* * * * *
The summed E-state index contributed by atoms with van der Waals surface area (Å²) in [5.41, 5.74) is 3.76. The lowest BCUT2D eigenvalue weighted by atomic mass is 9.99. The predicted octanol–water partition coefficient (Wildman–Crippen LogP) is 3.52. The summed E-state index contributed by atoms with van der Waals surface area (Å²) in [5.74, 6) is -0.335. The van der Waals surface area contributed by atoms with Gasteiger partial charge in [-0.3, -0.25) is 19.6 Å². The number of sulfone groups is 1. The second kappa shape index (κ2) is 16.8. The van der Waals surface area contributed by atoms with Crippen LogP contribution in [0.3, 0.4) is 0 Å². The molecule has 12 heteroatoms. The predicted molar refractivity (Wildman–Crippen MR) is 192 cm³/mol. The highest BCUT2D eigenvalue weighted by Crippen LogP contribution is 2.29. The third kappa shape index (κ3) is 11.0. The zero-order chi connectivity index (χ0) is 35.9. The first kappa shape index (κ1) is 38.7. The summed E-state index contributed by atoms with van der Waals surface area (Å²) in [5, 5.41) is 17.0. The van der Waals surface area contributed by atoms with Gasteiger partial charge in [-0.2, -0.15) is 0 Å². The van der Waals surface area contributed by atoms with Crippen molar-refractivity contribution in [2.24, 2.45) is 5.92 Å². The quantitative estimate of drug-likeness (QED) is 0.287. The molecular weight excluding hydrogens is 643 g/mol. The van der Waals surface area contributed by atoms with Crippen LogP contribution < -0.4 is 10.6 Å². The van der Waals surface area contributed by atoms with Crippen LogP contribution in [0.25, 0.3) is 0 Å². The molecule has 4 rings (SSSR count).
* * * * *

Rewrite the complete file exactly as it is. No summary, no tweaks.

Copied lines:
The summed E-state index contributed by atoms with van der Waals surface area (Å²) in [5.41, 5.74) is 3.76. The lowest BCUT2D eigenvalue weighted by atomic mass is 9.99. The predicted octanol–water partition coefficient (Wildman–Crippen LogP) is 3.52. The summed E-state index contributed by atoms with van der Waals surface area (Å²) in [5.74, 6) is -0.335. The van der Waals surface area contributed by atoms with Gasteiger partial charge in [-0.3, -0.25) is 19.6 Å². The number of sulfone groups is 1. The second kappa shape index (κ2) is 16.8. The van der Waals surface area contributed by atoms with Crippen LogP contribution in [0.3, 0.4) is 0 Å². The molecule has 12 heteroatoms. The predicted molar refractivity (Wildman–Crippen MR) is 192 cm³/mol. The highest BCUT2D eigenvalue weighted by Crippen LogP contribution is 2.29. The third kappa shape index (κ3) is 11.0. The zero-order chi connectivity index (χ0) is 35.9. The first kappa shape index (κ1) is 38.7. The summed E-state index contributed by atoms with van der Waals surface area (Å²) in [5, 5.41) is 17.0. The van der Waals surface area contributed by atoms with Gasteiger partial charge in [-0.2, -0.15) is 0 Å². The van der Waals surface area contributed by atoms with Crippen molar-refractivity contribution in [2.24, 2.45) is 5.92 Å². The quantitative estimate of drug-likeness (QED) is 0.287. The molecular weight excluding hydrogens is 643 g/mol. The van der Waals surface area contributed by atoms with Crippen LogP contribution < -0.4 is 10.6 Å². The van der Waals surface area contributed by atoms with Crippen LogP contribution in [0.25, 0.3) is 0 Å². The molecule has 4 rings (SSSR count).